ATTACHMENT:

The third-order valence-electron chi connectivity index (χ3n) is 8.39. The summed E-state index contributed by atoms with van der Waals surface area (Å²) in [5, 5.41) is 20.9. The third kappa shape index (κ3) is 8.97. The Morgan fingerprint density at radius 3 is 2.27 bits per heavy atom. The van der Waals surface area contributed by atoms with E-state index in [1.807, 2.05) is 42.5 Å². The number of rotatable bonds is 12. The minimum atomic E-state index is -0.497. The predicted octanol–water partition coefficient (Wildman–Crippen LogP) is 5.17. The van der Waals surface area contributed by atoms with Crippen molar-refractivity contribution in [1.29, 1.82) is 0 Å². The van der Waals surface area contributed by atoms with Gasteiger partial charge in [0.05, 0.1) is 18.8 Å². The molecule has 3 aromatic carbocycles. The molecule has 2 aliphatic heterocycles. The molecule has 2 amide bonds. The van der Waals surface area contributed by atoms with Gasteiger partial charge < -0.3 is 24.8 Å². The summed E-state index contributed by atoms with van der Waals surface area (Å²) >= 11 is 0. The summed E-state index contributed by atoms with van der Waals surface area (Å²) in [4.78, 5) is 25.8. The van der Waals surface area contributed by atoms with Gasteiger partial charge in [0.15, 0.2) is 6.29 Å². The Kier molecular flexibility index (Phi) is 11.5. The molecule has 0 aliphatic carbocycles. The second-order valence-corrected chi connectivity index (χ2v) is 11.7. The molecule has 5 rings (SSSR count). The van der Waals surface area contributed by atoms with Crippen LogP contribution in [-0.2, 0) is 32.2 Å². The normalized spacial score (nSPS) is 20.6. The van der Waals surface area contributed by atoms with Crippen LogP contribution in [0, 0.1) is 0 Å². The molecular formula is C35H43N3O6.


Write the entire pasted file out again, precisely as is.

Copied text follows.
The third-order valence-electron chi connectivity index (χ3n) is 8.39. The summed E-state index contributed by atoms with van der Waals surface area (Å²) in [5, 5.41) is 20.9. The third kappa shape index (κ3) is 8.97. The Morgan fingerprint density at radius 3 is 2.27 bits per heavy atom. The van der Waals surface area contributed by atoms with E-state index in [1.807, 2.05) is 42.5 Å². The number of rotatable bonds is 12. The minimum atomic E-state index is -0.497. The predicted octanol–water partition coefficient (Wildman–Crippen LogP) is 5.17. The van der Waals surface area contributed by atoms with Crippen molar-refractivity contribution in [1.29, 1.82) is 0 Å². The van der Waals surface area contributed by atoms with Gasteiger partial charge in [0.05, 0.1) is 18.8 Å². The molecule has 3 aromatic carbocycles. The molecule has 2 aliphatic heterocycles. The molecule has 2 amide bonds. The van der Waals surface area contributed by atoms with Gasteiger partial charge < -0.3 is 24.8 Å². The summed E-state index contributed by atoms with van der Waals surface area (Å²) >= 11 is 0. The summed E-state index contributed by atoms with van der Waals surface area (Å²) in [4.78, 5) is 25.8. The van der Waals surface area contributed by atoms with Gasteiger partial charge in [0.15, 0.2) is 6.29 Å². The Kier molecular flexibility index (Phi) is 11.5. The molecule has 0 aliphatic carbocycles. The second-order valence-corrected chi connectivity index (χ2v) is 11.7. The molecule has 5 rings (SSSR count). The van der Waals surface area contributed by atoms with Crippen LogP contribution in [-0.2, 0) is 32.2 Å². The normalized spacial score (nSPS) is 20.6. The van der Waals surface area contributed by atoms with Crippen LogP contribution in [0, 0.1) is 0 Å². The molecular formula is C35H43N3O6.